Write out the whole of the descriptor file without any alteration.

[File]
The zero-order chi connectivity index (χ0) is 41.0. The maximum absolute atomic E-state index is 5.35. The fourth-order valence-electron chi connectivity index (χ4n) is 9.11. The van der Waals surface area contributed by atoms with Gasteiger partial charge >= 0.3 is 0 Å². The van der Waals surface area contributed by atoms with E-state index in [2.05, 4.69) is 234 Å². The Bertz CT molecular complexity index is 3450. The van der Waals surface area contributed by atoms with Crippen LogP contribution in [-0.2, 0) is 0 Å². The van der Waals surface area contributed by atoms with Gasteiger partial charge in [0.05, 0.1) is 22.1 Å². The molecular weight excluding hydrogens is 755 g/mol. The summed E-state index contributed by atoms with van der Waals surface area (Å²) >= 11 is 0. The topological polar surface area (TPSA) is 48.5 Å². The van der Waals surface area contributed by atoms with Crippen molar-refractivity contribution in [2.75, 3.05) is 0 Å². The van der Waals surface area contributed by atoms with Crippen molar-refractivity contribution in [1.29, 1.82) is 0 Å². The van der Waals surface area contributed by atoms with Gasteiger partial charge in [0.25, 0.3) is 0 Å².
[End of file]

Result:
The zero-order chi connectivity index (χ0) is 41.0. The maximum absolute atomic E-state index is 5.35. The fourth-order valence-electron chi connectivity index (χ4n) is 9.11. The van der Waals surface area contributed by atoms with Gasteiger partial charge >= 0.3 is 0 Å². The van der Waals surface area contributed by atoms with E-state index in [2.05, 4.69) is 234 Å². The Bertz CT molecular complexity index is 3450. The van der Waals surface area contributed by atoms with Crippen LogP contribution in [-0.2, 0) is 0 Å². The van der Waals surface area contributed by atoms with Gasteiger partial charge in [0.05, 0.1) is 22.1 Å². The molecular weight excluding hydrogens is 755 g/mol. The summed E-state index contributed by atoms with van der Waals surface area (Å²) >= 11 is 0. The topological polar surface area (TPSA) is 48.5 Å². The van der Waals surface area contributed by atoms with Crippen molar-refractivity contribution in [2.75, 3.05) is 0 Å². The van der Waals surface area contributed by atoms with Crippen molar-refractivity contribution in [1.29, 1.82) is 0 Å². The van der Waals surface area contributed by atoms with Gasteiger partial charge in [0.25, 0.3) is 0 Å².